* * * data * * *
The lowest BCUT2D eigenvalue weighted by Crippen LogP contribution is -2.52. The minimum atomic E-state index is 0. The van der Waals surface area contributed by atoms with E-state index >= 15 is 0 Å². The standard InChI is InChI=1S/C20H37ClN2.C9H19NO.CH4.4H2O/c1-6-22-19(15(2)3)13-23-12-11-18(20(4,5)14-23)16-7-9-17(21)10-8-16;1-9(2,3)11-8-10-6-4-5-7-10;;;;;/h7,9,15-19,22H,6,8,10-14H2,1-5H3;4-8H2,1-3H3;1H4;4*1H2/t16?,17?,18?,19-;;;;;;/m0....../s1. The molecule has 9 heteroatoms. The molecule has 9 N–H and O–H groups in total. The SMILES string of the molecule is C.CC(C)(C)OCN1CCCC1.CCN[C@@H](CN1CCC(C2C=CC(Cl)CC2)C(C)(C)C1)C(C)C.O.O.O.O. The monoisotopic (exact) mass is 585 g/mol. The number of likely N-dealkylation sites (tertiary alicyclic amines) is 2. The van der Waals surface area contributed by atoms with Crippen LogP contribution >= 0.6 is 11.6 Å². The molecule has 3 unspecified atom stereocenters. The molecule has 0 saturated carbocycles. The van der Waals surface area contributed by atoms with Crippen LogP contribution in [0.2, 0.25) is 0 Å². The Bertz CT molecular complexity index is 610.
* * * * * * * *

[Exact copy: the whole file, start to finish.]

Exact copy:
The lowest BCUT2D eigenvalue weighted by Crippen LogP contribution is -2.52. The minimum atomic E-state index is 0. The van der Waals surface area contributed by atoms with E-state index >= 15 is 0 Å². The standard InChI is InChI=1S/C20H37ClN2.C9H19NO.CH4.4H2O/c1-6-22-19(15(2)3)13-23-12-11-18(20(4,5)14-23)16-7-9-17(21)10-8-16;1-9(2,3)11-8-10-6-4-5-7-10;;;;;/h7,9,15-19,22H,6,8,10-14H2,1-5H3;4-8H2,1-3H3;1H4;4*1H2/t16?,17?,18?,19-;;;;;;/m0....../s1. The molecule has 9 heteroatoms. The molecule has 9 N–H and O–H groups in total. The SMILES string of the molecule is C.CC(C)(C)OCN1CCCC1.CCN[C@@H](CN1CCC(C2C=CC(Cl)CC2)C(C)(C)C1)C(C)C.O.O.O.O. The monoisotopic (exact) mass is 585 g/mol. The number of likely N-dealkylation sites (tertiary alicyclic amines) is 2. The van der Waals surface area contributed by atoms with Crippen LogP contribution >= 0.6 is 11.6 Å². The molecule has 3 unspecified atom stereocenters. The molecule has 0 saturated carbocycles. The van der Waals surface area contributed by atoms with Crippen LogP contribution in [0.2, 0.25) is 0 Å². The Bertz CT molecular complexity index is 610.